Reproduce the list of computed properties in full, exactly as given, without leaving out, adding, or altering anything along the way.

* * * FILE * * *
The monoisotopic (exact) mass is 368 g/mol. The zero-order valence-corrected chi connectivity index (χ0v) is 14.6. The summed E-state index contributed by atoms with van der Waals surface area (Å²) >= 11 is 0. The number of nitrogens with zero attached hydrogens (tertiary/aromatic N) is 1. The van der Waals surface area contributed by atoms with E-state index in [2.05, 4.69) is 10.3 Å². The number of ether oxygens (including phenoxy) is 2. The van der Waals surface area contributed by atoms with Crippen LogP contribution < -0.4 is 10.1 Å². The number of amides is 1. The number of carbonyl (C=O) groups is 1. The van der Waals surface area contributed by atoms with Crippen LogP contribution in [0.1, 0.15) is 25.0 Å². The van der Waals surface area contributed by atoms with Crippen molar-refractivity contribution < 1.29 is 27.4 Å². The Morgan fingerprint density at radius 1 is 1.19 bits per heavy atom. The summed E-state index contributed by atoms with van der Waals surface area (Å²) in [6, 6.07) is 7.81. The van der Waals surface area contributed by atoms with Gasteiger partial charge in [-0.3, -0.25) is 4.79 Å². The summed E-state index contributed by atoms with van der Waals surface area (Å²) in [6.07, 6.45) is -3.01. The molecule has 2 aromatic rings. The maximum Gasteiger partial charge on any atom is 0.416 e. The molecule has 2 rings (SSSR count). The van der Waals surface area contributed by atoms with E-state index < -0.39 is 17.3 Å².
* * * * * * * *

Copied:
The monoisotopic (exact) mass is 368 g/mol. The zero-order valence-corrected chi connectivity index (χ0v) is 14.6. The summed E-state index contributed by atoms with van der Waals surface area (Å²) >= 11 is 0. The number of nitrogens with zero attached hydrogens (tertiary/aromatic N) is 1. The van der Waals surface area contributed by atoms with E-state index in [2.05, 4.69) is 10.3 Å². The number of ether oxygens (including phenoxy) is 2. The van der Waals surface area contributed by atoms with Crippen LogP contribution < -0.4 is 10.1 Å². The number of amides is 1. The number of carbonyl (C=O) groups is 1. The van der Waals surface area contributed by atoms with Crippen LogP contribution in [0.1, 0.15) is 25.0 Å². The van der Waals surface area contributed by atoms with Crippen molar-refractivity contribution < 1.29 is 27.4 Å². The Morgan fingerprint density at radius 1 is 1.19 bits per heavy atom. The summed E-state index contributed by atoms with van der Waals surface area (Å²) in [6, 6.07) is 7.81. The van der Waals surface area contributed by atoms with Gasteiger partial charge in [-0.3, -0.25) is 4.79 Å². The summed E-state index contributed by atoms with van der Waals surface area (Å²) in [6.07, 6.45) is -3.01. The molecule has 2 aromatic rings. The maximum Gasteiger partial charge on any atom is 0.416 e. The molecule has 2 rings (SSSR count). The van der Waals surface area contributed by atoms with E-state index < -0.39 is 17.3 Å².